The Things We Want To Have

by ericavanhorn

19 July Tuesday

The high temperatures continue.  Half the county is paralyzed by the heat. The other half rushed down to the sea.  They came home disgusted. The coast is completely fogged in and it is not warm.  It is chilly.  In the village, boys are jumping off the hump-back bridge and into the river.  After they come out of the water, they hobble over the rough field and onto the dirt path. They climb over the wall and out onto the road and up the hill that is the bridge to cheer on the next boys and then to do it themselves again. There might be girls down below but there are no girls on the bridge. I do not know if the water is deep enough to be jumped into from that height.  The current is fast. There are a lot of big rocks.  People often drown in this river but usually they drown at night and in winter and mostly after taking drink. Now it is as much summer as it ever is.  The boys are hopping up and down on the hot tar with their bare feet.  They are waiting for their turn.

18 July Monday

Silence hangs over the land.  I can hear tractors in a far field, but just barely.  Even from this distance, there is a sort of rushing intensity about the sound because there is the need to get the hay in. To get the silage in. To get the grass cut. Or the barley. Or the corn.  Sunshine brings imperatives.  Being a far off muttering of machinery, the sense of imperative is not my imperative. I scarcely hear these sounds unless I really really focus my attention in that direction. Everything close by is quiet and motionless. There is no reason for me to seek out noise and activity elsewhere, but I like to know that it is there.  There are few birds making any sounds at all.  Bees and flies are barely audible. The heat has silenced everything.

17 July Sunday

The dead bird is gone.  I saw him yesterday from inside the barn.  The long window is waist height for me, but it is on even level with the ground outside.  I was inside and the bird was just outside. We were very close to each other with just the glass between us. I was certain he was dead and not simply stunned from crashing into the glass. He had flies all over him.  He was lying face down so I could not tell what sort of bird he was.  This morning he was gone.  There were no feathers or boney bits to be seen.  Maybe he was indeed only knocked out and he recovered and flew away.  Maybe he was eaten.  I do not think foxes eat things that are already dead. They prefer to make the kill themselves.  Maybe it was a sparrowhawk.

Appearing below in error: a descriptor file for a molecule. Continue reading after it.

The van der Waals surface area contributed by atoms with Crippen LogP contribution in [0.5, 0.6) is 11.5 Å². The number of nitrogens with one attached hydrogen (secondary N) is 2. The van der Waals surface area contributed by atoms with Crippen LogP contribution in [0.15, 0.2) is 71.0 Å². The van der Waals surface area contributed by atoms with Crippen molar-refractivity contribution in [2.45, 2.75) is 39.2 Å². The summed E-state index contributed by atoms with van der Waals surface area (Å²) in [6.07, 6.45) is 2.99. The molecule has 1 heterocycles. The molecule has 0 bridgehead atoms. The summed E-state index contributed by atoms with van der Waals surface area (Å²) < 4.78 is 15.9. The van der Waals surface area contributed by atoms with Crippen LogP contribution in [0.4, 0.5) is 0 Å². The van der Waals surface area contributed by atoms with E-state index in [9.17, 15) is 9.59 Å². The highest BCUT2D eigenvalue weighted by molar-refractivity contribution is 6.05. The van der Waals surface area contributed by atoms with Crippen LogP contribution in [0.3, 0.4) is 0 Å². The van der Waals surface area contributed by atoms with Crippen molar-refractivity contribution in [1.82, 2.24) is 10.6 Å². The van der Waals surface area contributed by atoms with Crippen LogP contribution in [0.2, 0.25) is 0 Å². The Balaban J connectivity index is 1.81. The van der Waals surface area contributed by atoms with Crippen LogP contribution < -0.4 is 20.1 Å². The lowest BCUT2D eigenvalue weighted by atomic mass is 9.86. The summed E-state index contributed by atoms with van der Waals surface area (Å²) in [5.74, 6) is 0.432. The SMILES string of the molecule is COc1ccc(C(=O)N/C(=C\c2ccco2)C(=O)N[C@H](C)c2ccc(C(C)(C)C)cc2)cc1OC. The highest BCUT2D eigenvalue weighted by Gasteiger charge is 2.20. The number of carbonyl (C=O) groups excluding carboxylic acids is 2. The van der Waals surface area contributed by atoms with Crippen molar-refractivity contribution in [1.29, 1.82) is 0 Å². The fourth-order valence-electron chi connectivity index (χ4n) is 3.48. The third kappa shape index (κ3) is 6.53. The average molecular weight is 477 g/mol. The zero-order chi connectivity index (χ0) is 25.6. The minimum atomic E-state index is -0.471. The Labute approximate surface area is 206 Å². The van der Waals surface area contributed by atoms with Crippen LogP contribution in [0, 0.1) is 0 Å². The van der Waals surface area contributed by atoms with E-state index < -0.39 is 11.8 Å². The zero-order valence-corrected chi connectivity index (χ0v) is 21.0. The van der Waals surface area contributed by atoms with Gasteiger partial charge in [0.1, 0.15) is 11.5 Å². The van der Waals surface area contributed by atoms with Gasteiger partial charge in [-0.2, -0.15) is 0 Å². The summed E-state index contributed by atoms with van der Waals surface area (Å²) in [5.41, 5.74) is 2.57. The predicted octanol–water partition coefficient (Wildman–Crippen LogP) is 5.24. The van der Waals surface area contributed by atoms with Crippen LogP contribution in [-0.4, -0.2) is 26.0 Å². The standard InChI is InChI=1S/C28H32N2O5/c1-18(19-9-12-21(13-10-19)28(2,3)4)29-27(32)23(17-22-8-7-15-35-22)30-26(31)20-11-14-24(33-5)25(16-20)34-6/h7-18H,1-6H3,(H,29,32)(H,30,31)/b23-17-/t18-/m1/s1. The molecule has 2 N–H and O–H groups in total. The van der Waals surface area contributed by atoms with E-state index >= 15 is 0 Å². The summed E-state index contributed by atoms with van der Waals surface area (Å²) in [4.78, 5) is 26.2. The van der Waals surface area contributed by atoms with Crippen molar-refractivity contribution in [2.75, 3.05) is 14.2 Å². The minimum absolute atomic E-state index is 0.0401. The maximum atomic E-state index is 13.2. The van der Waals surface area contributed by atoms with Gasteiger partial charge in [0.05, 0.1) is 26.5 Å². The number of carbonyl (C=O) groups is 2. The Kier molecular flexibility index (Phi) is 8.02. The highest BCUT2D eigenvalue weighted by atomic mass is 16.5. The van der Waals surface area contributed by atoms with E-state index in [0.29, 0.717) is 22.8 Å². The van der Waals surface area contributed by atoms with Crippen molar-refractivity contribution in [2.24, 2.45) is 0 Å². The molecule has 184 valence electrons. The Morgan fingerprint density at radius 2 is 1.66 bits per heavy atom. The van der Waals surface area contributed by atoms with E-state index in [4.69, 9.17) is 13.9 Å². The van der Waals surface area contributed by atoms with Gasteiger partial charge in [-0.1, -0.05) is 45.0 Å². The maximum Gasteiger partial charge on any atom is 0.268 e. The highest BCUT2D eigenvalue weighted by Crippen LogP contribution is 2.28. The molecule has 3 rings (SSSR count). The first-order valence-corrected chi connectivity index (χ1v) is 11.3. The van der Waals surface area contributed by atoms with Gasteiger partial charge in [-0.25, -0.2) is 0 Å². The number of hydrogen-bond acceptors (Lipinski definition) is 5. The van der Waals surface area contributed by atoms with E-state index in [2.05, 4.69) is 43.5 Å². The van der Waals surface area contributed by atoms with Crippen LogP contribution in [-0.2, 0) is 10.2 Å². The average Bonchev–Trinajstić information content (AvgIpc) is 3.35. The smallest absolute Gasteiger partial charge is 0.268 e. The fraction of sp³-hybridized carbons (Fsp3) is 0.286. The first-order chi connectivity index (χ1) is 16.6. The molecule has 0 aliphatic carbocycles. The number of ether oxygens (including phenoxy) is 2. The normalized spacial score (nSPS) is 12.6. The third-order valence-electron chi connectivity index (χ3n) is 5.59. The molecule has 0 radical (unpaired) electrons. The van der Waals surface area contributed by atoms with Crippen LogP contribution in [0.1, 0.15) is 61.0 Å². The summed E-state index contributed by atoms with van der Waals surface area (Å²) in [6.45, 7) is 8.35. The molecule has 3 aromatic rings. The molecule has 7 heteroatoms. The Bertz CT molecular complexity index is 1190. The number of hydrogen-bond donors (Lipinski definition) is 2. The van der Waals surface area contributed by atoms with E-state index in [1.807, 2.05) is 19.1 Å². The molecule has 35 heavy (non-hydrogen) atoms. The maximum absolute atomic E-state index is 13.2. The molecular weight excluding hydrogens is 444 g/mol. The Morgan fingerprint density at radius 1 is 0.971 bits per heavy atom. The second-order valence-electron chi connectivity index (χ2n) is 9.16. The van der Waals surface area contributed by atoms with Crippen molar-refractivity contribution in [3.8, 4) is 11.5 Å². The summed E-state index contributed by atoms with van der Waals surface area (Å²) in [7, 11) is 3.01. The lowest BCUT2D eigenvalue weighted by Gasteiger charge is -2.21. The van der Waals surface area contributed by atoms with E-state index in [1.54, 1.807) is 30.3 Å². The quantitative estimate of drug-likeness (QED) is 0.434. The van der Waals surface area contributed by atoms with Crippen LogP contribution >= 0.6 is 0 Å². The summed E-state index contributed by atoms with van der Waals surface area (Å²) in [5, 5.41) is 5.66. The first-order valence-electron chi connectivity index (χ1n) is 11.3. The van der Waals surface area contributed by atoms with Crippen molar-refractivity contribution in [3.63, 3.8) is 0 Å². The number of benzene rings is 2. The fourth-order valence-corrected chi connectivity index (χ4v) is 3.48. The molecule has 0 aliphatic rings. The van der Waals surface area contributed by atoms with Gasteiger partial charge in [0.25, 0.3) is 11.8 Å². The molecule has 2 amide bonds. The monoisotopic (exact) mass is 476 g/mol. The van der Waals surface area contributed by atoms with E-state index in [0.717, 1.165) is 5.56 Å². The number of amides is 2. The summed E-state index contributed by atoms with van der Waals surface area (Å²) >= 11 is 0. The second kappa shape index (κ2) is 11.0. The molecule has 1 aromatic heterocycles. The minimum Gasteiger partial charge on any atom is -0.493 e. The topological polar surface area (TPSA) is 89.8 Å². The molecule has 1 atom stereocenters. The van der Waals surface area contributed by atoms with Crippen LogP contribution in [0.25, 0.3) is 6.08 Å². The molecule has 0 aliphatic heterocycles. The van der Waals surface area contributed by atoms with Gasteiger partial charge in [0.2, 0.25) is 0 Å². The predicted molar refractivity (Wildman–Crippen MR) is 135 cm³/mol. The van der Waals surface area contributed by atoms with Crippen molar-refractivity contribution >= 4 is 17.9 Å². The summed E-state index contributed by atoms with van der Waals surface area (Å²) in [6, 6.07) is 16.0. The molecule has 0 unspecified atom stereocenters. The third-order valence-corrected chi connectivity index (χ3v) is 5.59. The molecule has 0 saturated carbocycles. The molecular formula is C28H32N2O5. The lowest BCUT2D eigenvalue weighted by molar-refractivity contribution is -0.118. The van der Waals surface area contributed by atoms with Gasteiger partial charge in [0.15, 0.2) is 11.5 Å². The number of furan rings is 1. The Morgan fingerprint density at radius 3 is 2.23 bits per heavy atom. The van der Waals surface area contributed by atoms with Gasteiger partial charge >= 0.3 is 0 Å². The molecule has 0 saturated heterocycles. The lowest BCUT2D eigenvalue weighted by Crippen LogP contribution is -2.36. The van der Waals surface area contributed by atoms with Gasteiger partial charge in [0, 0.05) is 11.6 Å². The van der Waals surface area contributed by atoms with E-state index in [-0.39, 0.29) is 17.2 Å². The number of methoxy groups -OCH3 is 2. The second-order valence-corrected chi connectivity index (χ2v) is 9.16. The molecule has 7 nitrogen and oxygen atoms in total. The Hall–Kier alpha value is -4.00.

16 July Saturday

This might be the best ever year for figs.  The branches are heavy with them.  If the heat continues I think there will be loads.  I check them every day because I know the birds are checking too.

15 July Friday

They say that the recession is over and that employment is picking up all over the country.  John told me that the truth is a different story. He told me that he does not need a bulletin off the radio to tell him how things are.  His voice while he spoke was loud as he got angrier with the telling. He told me that Gerry had a robbery in his workshop last week.  He said the only thing stolen from the workshop was some lengths of copper pipe.  John said copper is easy to resell.  He said that copper gets a good price.  A lot of Gerry’s tools were lying around but none of his tools were stolen. One of the drills was new and another nail gun kind of a thing was not only new but it was German.  John assured me that it was a good brand.  John said it had been Savage Dear to buy. He said he knew that For A Fact.  The tools were not stolen and John said that that tells him more about the lay of the land than any words the politicians are telling.  He said that no one is stealing tools because no one is buying tools.  No one is buying tools because there is no work.  He told me that if there is no work there is no need for tools.  He told me these were the facts. He told me not to waste my own time listening to any news off the radio or on the paper.

14 July Thursday

Two small boys were in the shop. They were together in the little toy section which is behind the vegetable section.  They were examining the bags of plastic farm animals and the fencing and the various tractors on display. They were looking at all the things that they see in their lives everyday.  In the toy section of the shop everything is the same as it is out of doors but it is all on a smaller scale.  One boy said: Here we have all the things we want to have.

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